To make the registry change, start RegEdit by selecting Run from the Start menu, typing Regedt32 in the Open box, and clicking OK. When the Registry Editor appears, navigate the tree in the left pane until you find the HKEY_LOCAL_MACHINE\SYSTEM\CurrentControlSet\Control\Lsa key. Check the right pane to see if a value of Notification Packages exists in the right pane.
If it doesn’t exist, add it by selecting Add Value from the Edit menu. When the Add Value menu appears, enter Notification Packages in the Value Name field. Check to make sure that the Data Type list box contains the value of REG_SZ. Click OK when you’re done.
When you do, you’ll see the String Editor screen appear. Type PASSFILT in the String field and click OK.
If the Notification Packages value exists, all you have to do is highlight it and press [Enter]. You’ll then see the String Editor appear as mentioned above, and you can enter the message you want to appear.
If you use File and Print Services for NetWare, you may find a Notification Packages subkey already in the registry with a data value of FPNWCLNT. If so, don’t delete the key. Instead, add the PASSFILT data item below it.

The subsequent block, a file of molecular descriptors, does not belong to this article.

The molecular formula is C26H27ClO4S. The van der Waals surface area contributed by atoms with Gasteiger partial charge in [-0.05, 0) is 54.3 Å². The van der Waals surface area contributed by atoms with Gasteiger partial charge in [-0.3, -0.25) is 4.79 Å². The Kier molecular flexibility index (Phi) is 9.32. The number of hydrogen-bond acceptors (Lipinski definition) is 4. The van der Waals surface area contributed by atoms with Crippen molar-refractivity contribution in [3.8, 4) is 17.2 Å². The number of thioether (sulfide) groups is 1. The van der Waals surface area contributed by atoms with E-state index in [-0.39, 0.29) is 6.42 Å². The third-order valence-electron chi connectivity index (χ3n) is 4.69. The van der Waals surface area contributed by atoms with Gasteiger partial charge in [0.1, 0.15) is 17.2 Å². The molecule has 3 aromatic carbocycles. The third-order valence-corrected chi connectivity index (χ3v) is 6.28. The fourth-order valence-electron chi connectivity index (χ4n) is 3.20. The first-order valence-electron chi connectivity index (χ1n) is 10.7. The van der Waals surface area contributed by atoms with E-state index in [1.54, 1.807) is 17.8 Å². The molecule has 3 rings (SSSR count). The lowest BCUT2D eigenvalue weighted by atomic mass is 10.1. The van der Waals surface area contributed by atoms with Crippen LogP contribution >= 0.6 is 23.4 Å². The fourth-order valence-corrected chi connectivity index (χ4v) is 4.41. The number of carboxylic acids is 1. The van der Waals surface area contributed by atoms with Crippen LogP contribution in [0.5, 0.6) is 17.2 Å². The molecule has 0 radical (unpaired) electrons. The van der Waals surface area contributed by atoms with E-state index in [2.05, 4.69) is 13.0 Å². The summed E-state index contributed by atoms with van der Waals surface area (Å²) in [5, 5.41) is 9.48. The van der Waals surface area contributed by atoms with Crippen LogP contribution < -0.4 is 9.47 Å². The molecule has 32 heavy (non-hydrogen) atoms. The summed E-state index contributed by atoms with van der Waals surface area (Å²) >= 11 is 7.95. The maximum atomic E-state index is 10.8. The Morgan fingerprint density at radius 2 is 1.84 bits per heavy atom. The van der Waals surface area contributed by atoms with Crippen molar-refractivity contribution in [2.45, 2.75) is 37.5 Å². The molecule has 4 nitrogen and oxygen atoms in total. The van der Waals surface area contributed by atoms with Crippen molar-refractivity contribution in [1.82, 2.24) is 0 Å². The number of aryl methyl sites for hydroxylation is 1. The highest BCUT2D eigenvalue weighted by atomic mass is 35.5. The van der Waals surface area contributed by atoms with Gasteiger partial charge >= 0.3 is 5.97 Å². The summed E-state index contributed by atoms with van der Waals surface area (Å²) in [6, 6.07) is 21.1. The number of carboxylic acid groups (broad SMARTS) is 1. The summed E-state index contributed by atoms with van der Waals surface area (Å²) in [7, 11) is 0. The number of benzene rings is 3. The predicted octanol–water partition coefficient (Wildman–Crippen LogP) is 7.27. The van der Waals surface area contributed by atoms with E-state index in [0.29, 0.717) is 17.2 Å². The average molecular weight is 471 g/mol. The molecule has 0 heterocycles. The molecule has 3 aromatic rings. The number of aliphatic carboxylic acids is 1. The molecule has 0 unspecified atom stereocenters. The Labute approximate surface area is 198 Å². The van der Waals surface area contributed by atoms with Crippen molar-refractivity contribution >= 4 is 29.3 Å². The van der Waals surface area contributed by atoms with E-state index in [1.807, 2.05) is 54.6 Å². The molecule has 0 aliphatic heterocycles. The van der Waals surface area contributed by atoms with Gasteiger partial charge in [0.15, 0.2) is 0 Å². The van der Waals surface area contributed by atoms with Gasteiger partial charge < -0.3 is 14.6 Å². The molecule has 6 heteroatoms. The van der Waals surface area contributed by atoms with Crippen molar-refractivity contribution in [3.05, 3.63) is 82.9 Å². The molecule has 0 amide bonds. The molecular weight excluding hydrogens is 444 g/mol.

When you’re done, close the Registry Editor. For the change to take effect, you must reboot your server. When the server comes back up, strong passwords will then be in effect for any new passwords created on your network.
Be aware that strong password rules are only applied when users create a password over the network. You can create passwords that violate the rules by creating passwords at the server using User Manager for Domains. This will allow you to create easier-to-remember passwords for some users (like your CEO when your supervisor tells you that the CEO has complained about his password). Try not to do this too much.
Passfilt may cause some weird new error messages to appear when users change their passwords. If a user creates a new password that fails to meet the requirements, the user may see a message that says, “You do not have permission to change your password.” Check the User Properties dialog box to make sure you haven’t prevented the user from changing passwords. If you haven’t, then the message is a result of the user violating the rules. When the user enters a new password that matches the strong password rules, the message won’t appear.
The user may also see an error that says, “Your password must be at least 0 characters long.” This problem occurs when you don’t have password restrictions set in your Account Policy but you’ve enabled Passfilt. To fix this error, follow the procedure in the first section to enable passwords. Don’t forget to set the minimum length to six characters.
The first step to creating a secure network is to have secure passwords in place. Windows NT gives you the tools necessary to create strong secure passwords. In this Daily Feature, I’ve shown you how to accomplish this by making changes to your Account Policy and by using Passfilt.dll.
The authors and editors have taken care in preparation of the content contained herein but make no expressed or implied warranty of any kind and assume no responsibility for errors or omissions. No liability is assumed for any damages. Always have a verified backup before making any changes.